AboutMichael Pifer is a medievalist and literary scholar of premodern Armenia and its adjacent regions. His research focuses on the movement of narratives, tropes, genres, rhetoric, and styles across linguistic boundaries. He is currently working on a project on the historical development of Middle Armenian for the European Research Council funded project “Armenia Entangled.”
In particular, Pifer examines the way in which multilingualism served as a connective tissue between seemingly disparate literary cultures in the pre-modern world. His publications on Armenian literary culture (Classical, medieval, early modern, and modern) have appeared in Diaspora: A Journal of Transnational Studies, The Journal of Literature and Trauma Studies, Journal of the Ottoman and Turkish Studies Association, Medieval Encounters, and elsewhere. His translations of Western Armenian poetry have appeared in Dibur and Absinthe: A Journal of World Literature in Translation.
He has taught courses in Classical Armenian at the Hill Museum and Manuscript Library and Fresno State University, as well as co-organized independent studies at the Mesrop Mashtots Institute for Ancient Manuscripts in Yerevan, Armenia, with Sergio La Porta. Currently, he teaches courses on Armenian Studies at the University of Michigan.
EducationPhD, University of Michigan, Comparative Literature (2014)
Certificate in World Literature, Institute for World Literature, Harvard / Bilgi University (2012)
PublicationsRecent Articles / Book Chapters
The Diasporic Crane: Discursive Migration across the Armenian-Turkish Divide, in Diaspora: A Journal of Transnational Studies
. Link to Project Muse
The Rose of Muḥammad, the Fragrance of Christ: Liminal Poetics in Medieval Anatolia, in Medieval Encounters
. Link to Brill
The Forgetful Figure: Armenian Representations of Trauma in Aṛakʿel of Tabriz and Shahan Shahnur, in the Journal of Literature and Trauma Studies. Read on Project Muse
The Age of the Gharīb: Strangers in the Medieval Mediterranean, in An Armenian Mediterranean: Words and Worlds in Motion
, ed. Pifer and Babayan.
Mesrop Maštoc’, Inventor of the Armenian alphabet, Encyclopedia Iranica
. Link to Brill
Kindred Voices: A Literary History of Medieval Anatolia
(Yale University Press, 2021)
An Armenian Mediterranean: Words and Worlds in Motion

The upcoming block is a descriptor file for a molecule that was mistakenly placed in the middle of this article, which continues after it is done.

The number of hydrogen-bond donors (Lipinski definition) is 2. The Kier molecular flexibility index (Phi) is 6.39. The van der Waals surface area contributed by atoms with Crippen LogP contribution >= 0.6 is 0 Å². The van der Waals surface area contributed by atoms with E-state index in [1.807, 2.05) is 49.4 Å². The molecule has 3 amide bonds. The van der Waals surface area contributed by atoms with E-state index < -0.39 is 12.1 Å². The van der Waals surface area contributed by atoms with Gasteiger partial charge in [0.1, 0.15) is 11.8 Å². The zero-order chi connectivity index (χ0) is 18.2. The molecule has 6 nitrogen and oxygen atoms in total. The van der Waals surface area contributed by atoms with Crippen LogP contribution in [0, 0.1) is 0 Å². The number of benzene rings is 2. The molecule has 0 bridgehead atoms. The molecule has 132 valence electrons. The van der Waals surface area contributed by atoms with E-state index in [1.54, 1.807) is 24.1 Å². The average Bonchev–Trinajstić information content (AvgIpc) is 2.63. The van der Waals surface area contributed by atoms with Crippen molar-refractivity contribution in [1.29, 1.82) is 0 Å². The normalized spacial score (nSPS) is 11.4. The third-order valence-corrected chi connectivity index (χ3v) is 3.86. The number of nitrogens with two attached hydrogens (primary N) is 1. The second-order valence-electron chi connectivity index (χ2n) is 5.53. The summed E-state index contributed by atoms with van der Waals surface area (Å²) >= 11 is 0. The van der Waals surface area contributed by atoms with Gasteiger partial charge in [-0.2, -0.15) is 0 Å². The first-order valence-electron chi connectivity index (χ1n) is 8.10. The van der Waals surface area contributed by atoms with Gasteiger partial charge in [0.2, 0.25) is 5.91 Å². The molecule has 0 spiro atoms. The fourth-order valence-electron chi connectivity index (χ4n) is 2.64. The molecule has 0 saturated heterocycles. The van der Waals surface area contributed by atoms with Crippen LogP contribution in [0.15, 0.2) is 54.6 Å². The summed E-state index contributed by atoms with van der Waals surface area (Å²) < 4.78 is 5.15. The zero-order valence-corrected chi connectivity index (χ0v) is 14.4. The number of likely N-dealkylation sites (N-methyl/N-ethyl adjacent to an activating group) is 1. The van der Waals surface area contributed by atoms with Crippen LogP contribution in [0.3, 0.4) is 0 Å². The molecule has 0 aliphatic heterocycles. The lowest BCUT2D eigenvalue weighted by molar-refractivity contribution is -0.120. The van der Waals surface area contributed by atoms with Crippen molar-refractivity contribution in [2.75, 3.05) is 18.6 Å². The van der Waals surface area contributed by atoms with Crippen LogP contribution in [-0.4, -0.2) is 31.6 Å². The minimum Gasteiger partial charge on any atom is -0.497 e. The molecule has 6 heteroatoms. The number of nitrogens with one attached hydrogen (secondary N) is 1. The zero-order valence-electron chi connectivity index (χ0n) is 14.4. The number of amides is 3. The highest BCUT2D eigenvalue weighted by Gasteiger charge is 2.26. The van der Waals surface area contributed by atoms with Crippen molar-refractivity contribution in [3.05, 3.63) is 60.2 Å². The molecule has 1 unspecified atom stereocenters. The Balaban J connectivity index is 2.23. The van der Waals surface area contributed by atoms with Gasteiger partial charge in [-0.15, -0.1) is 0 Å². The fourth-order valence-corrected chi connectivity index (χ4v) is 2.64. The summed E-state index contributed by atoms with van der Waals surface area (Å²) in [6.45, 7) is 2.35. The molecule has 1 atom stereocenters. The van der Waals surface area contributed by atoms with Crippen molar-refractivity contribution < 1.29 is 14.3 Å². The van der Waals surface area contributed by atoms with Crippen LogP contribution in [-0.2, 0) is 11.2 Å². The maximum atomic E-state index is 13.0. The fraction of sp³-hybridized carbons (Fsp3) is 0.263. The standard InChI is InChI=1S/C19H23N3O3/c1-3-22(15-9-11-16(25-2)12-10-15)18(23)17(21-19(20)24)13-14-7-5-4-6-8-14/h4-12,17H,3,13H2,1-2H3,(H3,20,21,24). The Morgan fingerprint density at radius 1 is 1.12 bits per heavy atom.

(Palgrave Macmillan, 2018)
Entangled Literatures and Histories in the Premodern Ottoman World
, special issue of the Journal of the Ottoman and Turkish Studies Association, co-edited with N. İpek Hüner Cora. (Read on JSTOR
; on Project Muse
is involved as a team member in Project ArmEn
(Armenia Entangled: Connectivity and Cultural Encounters in Medieval Eurasia 9th – 14th Centuries), funded by a grant from the European Research Council and led by Dr. Zara Pogossian.
This project seeks to establish a new framework for studying the Armenian plateau and the wider area around it stretching from the south of the Caucasus mountain range to Anatolia and northern Mesopotamia (henceforth CAM) as a space of cultural entanglements between the 9th to 14th centuries.
The project is based on the premise that this region is key to understanding the history of medieval Eurasia but has so far been largely neglected by the burgeoning field of Global Middle Ages. The CAM was on the crossroads of expanding Eurasian empires and population movements, but was removed from major hubs of power, like Baghdad, Cairo, Constantinople, or Qara Qorum. Poly-centrism, political, ethno-linguistic, and religious heterogeneity, and frequently shifting hegemonic hierarchies were crucial aspects of its, nevertheless, inter-connected landscape. This fluidity and complexity left its mark on the cultural products – textual and material – created in the CAM. Exploring this production is at the centre of the project ArmEn.
MembershipsSociety for Armenian Studies
Ottoman and Turkish Studies Association